Sometimes you wonder how it’s possible. One minute your child acts like a perfect little angel. The next, she’s bossing her best friend around mercilessly on a play date, ignoring your instructions to give another child a turn on the swings, or looking you squarely in the eye with frosting all over her face and swearing that she didn’t sink her finger into her brother’s birthday cupcake.
But look on the bright side: In many cases, the same conduct that drives you crazy can signal exciting developmental leaps and might even hint at enviable traits in the works. “As a child’s personality and temperament start to flower, so do some challenging behavioral quirks,” says Heather Wittenberg, Psy.D., a child psychologist in Maui, Hawaii. The key is being able to embrace and promote these positive qualities, even as you work to correct your kid’s inappropriate actions.
The problem: Telling tall tales It usually doesn’t take much detective work to know when a young child is fibbing, no matter how convincing her descriptions of the monster that squashed your iPhone.
The good news: Your kid could be showing off precocious reasoning. Research has found that children who start telling lies at age two or three—a year or two before most of their peers—tend to have a slightly higher IQ and an advanced ability to plan and control their actions (a process called “executive functioning”), notes Kang Lee, Ph.D., a professor at the University of Toronto’s Dr. Eric Jackman Institute of Child Study. That’s because lying takes more cognitive ability than simply confessing. If you ask a child, “Did you write on the wall?” she must both withhold the truth and dream up a fib. Plus, she must be capable of a little “mind reading” to discern what you already know (“Mom saw me with the markers, so I can’t tell her I never had them”), a skill that Dr. Lee says is related to the development of empathy.
The remedy: Stay calm when you catch your child fibbing, regardless of her age. “You should avoid punishment and use the opportunity to explain why being honest matters -- so that people will believe what you say in the future,” suggests Dr. Lee.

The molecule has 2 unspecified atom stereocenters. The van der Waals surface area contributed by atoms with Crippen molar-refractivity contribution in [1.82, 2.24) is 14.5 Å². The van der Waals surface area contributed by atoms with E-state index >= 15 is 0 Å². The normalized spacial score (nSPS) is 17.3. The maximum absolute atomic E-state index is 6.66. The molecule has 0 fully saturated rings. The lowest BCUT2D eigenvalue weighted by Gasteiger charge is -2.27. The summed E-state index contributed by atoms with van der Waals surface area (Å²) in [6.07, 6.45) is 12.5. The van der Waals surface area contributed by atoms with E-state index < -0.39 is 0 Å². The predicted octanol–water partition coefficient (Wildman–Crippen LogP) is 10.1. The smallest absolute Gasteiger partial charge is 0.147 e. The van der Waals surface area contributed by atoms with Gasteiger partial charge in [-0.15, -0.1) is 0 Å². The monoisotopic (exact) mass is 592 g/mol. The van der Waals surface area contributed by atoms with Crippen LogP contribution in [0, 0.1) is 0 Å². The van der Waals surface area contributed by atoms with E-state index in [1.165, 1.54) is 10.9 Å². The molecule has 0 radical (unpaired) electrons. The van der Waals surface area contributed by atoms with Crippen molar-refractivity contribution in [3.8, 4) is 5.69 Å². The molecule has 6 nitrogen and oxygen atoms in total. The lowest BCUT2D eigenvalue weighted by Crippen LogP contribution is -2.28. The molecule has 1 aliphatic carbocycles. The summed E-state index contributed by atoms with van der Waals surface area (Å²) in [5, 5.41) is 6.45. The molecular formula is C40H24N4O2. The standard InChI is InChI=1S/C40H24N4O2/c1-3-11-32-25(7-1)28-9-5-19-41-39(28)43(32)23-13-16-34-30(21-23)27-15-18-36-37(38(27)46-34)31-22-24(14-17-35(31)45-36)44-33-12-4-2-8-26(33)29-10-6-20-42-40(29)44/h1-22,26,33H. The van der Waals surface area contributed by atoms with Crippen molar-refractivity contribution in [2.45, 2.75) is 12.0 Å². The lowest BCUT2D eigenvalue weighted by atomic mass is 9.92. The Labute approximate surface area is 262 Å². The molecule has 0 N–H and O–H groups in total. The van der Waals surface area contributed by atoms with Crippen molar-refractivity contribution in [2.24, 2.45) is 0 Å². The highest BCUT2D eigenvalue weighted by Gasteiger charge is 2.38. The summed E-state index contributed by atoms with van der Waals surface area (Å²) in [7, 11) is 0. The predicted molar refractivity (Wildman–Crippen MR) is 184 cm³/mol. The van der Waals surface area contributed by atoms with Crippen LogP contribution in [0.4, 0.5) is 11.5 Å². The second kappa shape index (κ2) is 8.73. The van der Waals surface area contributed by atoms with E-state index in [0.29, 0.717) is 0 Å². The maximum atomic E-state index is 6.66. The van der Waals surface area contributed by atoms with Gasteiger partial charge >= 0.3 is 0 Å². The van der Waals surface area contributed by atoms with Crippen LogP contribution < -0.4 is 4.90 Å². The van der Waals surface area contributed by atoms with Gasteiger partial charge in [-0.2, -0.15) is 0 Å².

As a child’s personality and temperament start to flower, so do some challenging behavioral quirks.
Before you attempt to find out the real story, have her promise to tell you the truth; kids in Dr. Lee’s study who did so were far less likely to keep up a lie. Make an effort to be conversational rather than confrontational (“I have a feeling that you ate a piece of candy without asking. Are you worried that you’ll get in trouble by telling me?”). If your child ultimately confesses, thank her for coming clean, but avoid going overboard with praise. Then remind her, “I’m always happier to hear what really happened.”
The problem: Squealing on others Your tattletale always has something to report: “William ran on the sidewalk.” “Jordan used the computer without asking.”
The good news: A child’s whistleblowing, which starts around three or four, shows that he recognizes the rules and is starting to develop a conscience. “A tattler wants everyone else to do the right thing, and that’s actually the foundation of his becoming a good citizen,” explains Dr. Wittenberg.
The remedy: Taming a chronic tattletale is tricky. You want the snitching to stop, but there may be some situations -- such as if your child is being bullied or harassed -- when he needs you to intervene. So let him know you appreciate that he’s aware of the rules, but then steer him away from dwelling on a specific offense. When your child reports a violation (“Ryan didn’t wash his hands before eating”), respond along these lines: “It’s important to wash up before dinner. Thanks for the reminder. Ryan, maybe you didn’t have a chance to use the sink yet?” If he’s tattling because another child has wronged him, arm him with a script to work it out on his own (“I was playing with that ball. Please give it back.”).